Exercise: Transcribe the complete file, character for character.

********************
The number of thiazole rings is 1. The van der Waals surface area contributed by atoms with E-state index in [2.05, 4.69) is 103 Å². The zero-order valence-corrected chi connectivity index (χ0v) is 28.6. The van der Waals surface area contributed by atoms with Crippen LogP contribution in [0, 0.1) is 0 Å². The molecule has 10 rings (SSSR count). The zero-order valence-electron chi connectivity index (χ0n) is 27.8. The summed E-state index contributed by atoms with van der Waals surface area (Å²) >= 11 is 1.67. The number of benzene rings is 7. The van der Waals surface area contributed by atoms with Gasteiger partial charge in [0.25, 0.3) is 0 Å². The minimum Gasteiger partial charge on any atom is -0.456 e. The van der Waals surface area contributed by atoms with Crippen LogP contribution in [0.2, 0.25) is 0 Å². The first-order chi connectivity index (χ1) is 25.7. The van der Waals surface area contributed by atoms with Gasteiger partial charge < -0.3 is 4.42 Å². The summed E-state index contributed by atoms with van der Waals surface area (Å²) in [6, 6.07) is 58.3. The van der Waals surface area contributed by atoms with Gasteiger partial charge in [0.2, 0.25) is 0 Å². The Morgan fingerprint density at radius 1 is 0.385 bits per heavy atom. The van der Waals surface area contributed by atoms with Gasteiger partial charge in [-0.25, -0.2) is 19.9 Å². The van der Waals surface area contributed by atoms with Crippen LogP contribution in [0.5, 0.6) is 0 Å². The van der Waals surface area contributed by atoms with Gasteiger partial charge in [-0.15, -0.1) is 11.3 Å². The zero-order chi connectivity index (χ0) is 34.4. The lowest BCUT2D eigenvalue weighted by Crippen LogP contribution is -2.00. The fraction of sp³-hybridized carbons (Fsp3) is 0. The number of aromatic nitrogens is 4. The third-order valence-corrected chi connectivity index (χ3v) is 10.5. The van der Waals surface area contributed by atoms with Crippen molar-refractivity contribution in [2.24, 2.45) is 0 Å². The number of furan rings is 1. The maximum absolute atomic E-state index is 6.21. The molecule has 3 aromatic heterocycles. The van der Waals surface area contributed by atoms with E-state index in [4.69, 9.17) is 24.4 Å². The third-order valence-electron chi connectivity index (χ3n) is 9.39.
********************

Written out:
The number of thiazole rings is 1. The van der Waals surface area contributed by atoms with E-state index in [2.05, 4.69) is 103 Å². The zero-order valence-corrected chi connectivity index (χ0v) is 28.6. The van der Waals surface area contributed by atoms with Crippen LogP contribution in [0, 0.1) is 0 Å². The molecule has 10 rings (SSSR count). The zero-order valence-electron chi connectivity index (χ0n) is 27.8. The summed E-state index contributed by atoms with van der Waals surface area (Å²) >= 11 is 1.67. The number of benzene rings is 7. The van der Waals surface area contributed by atoms with Gasteiger partial charge in [0.25, 0.3) is 0 Å². The minimum Gasteiger partial charge on any atom is -0.456 e. The van der Waals surface area contributed by atoms with Crippen LogP contribution in [0.2, 0.25) is 0 Å². The first-order chi connectivity index (χ1) is 25.7. The van der Waals surface area contributed by atoms with Gasteiger partial charge < -0.3 is 4.42 Å². The summed E-state index contributed by atoms with van der Waals surface area (Å²) in [6, 6.07) is 58.3. The van der Waals surface area contributed by atoms with Gasteiger partial charge in [0.2, 0.25) is 0 Å². The Morgan fingerprint density at radius 1 is 0.385 bits per heavy atom. The van der Waals surface area contributed by atoms with Gasteiger partial charge in [-0.25, -0.2) is 19.9 Å². The van der Waals surface area contributed by atoms with Crippen LogP contribution in [0.5, 0.6) is 0 Å². The van der Waals surface area contributed by atoms with Gasteiger partial charge in [-0.15, -0.1) is 11.3 Å². The zero-order chi connectivity index (χ0) is 34.4. The lowest BCUT2D eigenvalue weighted by Crippen LogP contribution is -2.00. The fraction of sp³-hybridized carbons (Fsp3) is 0. The number of aromatic nitrogens is 4. The third-order valence-corrected chi connectivity index (χ3v) is 10.5. The van der Waals surface area contributed by atoms with Crippen molar-refractivity contribution in [2.24, 2.45) is 0 Å². The number of furan rings is 1. The maximum absolute atomic E-state index is 6.21. The molecule has 3 aromatic heterocycles. The van der Waals surface area contributed by atoms with E-state index in [4.69, 9.17) is 24.4 Å². The third-order valence-electron chi connectivity index (χ3n) is 9.39.